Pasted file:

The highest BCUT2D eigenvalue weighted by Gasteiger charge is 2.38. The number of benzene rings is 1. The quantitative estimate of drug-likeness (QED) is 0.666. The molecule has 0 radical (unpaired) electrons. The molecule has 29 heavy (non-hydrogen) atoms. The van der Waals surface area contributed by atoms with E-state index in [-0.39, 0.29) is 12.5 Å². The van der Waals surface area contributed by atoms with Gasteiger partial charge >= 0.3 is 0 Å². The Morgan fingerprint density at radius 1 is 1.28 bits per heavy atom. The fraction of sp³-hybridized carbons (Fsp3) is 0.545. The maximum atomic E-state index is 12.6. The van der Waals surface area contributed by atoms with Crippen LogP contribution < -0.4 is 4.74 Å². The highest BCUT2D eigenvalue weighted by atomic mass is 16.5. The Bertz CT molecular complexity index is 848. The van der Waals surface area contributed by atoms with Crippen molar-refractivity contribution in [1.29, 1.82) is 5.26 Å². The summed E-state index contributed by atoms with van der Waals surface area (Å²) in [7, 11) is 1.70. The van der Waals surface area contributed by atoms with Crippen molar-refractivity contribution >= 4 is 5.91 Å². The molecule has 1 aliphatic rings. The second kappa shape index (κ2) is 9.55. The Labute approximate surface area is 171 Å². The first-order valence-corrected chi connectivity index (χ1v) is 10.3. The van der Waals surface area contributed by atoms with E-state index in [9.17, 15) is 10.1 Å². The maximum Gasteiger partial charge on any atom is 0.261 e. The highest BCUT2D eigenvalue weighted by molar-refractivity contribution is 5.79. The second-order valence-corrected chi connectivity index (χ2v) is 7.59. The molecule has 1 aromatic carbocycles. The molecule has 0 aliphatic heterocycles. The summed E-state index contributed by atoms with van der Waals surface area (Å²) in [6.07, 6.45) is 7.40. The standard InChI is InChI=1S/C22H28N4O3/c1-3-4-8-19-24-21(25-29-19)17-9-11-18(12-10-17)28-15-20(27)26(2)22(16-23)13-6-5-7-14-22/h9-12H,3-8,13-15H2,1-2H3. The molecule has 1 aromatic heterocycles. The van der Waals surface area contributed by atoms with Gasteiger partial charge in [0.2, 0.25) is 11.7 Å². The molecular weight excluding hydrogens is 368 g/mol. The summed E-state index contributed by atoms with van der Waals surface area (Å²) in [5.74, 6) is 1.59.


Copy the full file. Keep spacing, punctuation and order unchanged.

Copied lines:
The highest BCUT2D eigenvalue weighted by Gasteiger charge is 2.38. The number of benzene rings is 1. The quantitative estimate of drug-likeness (QED) is 0.666. The molecule has 0 radical (unpaired) electrons. The molecule has 29 heavy (non-hydrogen) atoms. The van der Waals surface area contributed by atoms with E-state index in [-0.39, 0.29) is 12.5 Å². The van der Waals surface area contributed by atoms with Gasteiger partial charge >= 0.3 is 0 Å². The Morgan fingerprint density at radius 1 is 1.28 bits per heavy atom. The fraction of sp³-hybridized carbons (Fsp3) is 0.545. The maximum atomic E-state index is 12.6. The van der Waals surface area contributed by atoms with Crippen LogP contribution < -0.4 is 4.74 Å². The highest BCUT2D eigenvalue weighted by atomic mass is 16.5. The Bertz CT molecular complexity index is 848. The van der Waals surface area contributed by atoms with Crippen molar-refractivity contribution in [1.29, 1.82) is 5.26 Å². The summed E-state index contributed by atoms with van der Waals surface area (Å²) in [7, 11) is 1.70. The van der Waals surface area contributed by atoms with Crippen molar-refractivity contribution >= 4 is 5.91 Å². The molecule has 1 aliphatic rings. The second kappa shape index (κ2) is 9.55. The Labute approximate surface area is 171 Å². The first-order valence-corrected chi connectivity index (χ1v) is 10.3. The van der Waals surface area contributed by atoms with E-state index in [9.17, 15) is 10.1 Å². The maximum Gasteiger partial charge on any atom is 0.261 e. The highest BCUT2D eigenvalue weighted by molar-refractivity contribution is 5.79. The second-order valence-corrected chi connectivity index (χ2v) is 7.59. The molecule has 1 aromatic carbocycles. The molecule has 0 aliphatic heterocycles. The summed E-state index contributed by atoms with van der Waals surface area (Å²) in [6.07, 6.45) is 7.40. The standard InChI is InChI=1S/C22H28N4O3/c1-3-4-8-19-24-21(25-29-19)17-9-11-18(12-10-17)28-15-20(27)26(2)22(16-23)13-6-5-7-14-22/h9-12H,3-8,13-15H2,1-2H3. The molecule has 1 aromatic heterocycles. The van der Waals surface area contributed by atoms with Gasteiger partial charge in [0.2, 0.25) is 11.7 Å². The molecular weight excluding hydrogens is 368 g/mol. The summed E-state index contributed by atoms with van der Waals surface area (Å²) in [5.74, 6) is 1.59.